By helping farmers improve the quality and safety of what they grow, process and sell, CABI helps create sustainable value chains and breaks down barriers to trade
With global population growing fast, and food demand expected to double by 2050, creating sustainable food value chains and breaking down the barriers to trade has never been more important.
While small-scale farmers in developing countries produce most of the world’s food, they often face hurdles accessing information and technologies to supply lucrative local, national and global markets. Young people in particular can benefit from new opportunities in agricultural trade.
By combining our expertise in value chains and trade with our knowledge of crop health, development communication, digital development, invasive species, and publishing, we have helped private and public sector partners improve market access.
We have successfully increased value chain efficiency and helped people working in the food supply chain improve their safety compliance for the benefit of consumers by sharing information, skills and technologies. We help farmers meet Sanitary and Phytosanitary (SPS) standards, so that they can protect their produce from contaminants such as diseases and pests and export to markets.
Our knowledge of crop production and processes has helped smallholders produce better harvests and yields, and our expertise in invasive species and pest management has helped strengthen countries’ plant biosecurity.
By working with our donors and partners, we help poor and vulnerable rural communities produce food safely and sustainably, connecting them into value chains and boosting their livelihoods.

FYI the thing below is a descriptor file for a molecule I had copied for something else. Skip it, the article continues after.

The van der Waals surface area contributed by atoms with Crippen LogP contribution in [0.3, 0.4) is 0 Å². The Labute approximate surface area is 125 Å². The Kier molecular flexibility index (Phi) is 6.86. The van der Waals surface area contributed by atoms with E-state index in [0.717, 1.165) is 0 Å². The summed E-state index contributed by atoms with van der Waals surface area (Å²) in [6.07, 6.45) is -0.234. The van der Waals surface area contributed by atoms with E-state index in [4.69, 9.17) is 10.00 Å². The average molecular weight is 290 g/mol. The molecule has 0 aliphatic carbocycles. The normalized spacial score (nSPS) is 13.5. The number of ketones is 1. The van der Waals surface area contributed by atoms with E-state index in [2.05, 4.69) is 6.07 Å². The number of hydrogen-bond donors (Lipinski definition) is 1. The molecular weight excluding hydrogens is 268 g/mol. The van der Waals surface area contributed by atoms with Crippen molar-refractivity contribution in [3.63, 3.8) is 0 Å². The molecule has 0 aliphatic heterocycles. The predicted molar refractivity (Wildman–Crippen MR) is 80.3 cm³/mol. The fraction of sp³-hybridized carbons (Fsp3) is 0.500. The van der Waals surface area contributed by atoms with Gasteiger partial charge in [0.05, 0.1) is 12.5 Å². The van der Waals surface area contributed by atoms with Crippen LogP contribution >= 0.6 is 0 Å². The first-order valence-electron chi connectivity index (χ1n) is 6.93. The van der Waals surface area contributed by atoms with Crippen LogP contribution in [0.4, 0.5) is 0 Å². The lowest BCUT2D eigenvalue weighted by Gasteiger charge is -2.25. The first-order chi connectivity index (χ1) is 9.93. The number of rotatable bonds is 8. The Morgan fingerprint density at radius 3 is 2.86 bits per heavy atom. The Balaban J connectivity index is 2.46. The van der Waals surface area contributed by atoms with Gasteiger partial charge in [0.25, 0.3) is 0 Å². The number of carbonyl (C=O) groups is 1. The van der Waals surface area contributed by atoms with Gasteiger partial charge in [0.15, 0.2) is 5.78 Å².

Our value chain and trade expertise in more detail
Horticulture is an important source of income for many farmers. We help smallholders access value chains by building their knowledge of integrated crop management.
Palm trees produce a variety of commercial products including coconut oil and dates. We help farmers address the specific issues associated with growing palm trees and access export markets.
Tree crops, such as cocoa, produce a variety of commercial products. We help farmers address the specific issues associated with growing tree crops and access export markets.
Stories of Impact
Read about the variety of work CABI delivers, and the difference we make
Explore our recent projects from around the world
In Kenya, soybean is a key crop in helping to improve livelihoods and nutrition. However, production only meets 10% of the market needs due to the effects of poor agricultural practices and pests and diseases. To address these issues, this project will provide a frontier system that integrates Earth Observation technology, pest modelling and best-practice approaches in agricultural extension to increase soybean productivity and quality. The project aims to reach 30,000 farmers, of which support will be given particularly to women farmers in helping them to engage with this high-value commodity, access local markets and improve their livelihoods.
Afghanistan, being the newest World Trade Organization member, needs to comply with sanitary and phytosanitary measures to meet the demands of international standards for exports. However, currently, no reliable sanitary and phytosanitary system (SPS) exists in Afghanistan. In this project, CABI is working with USDA to launch online learning courses to improve the understanding and capacity of the Government of Afghanistan (GoA) and regulatory agencies to comply with SPS international standards. It will enhance the use of science and risk-based methodology to support GoA’s phytosanitary decision-making.
The East African Community (EAC) represents one of the fastest-growing regional economic communities in the world. However, trade of agricultural products, from and within this region, has been hindered by factors including Sanitary and Phytosanitary (SPS) issues. The project will assess the SPS systems and identify challenges and opportunities for further investments.
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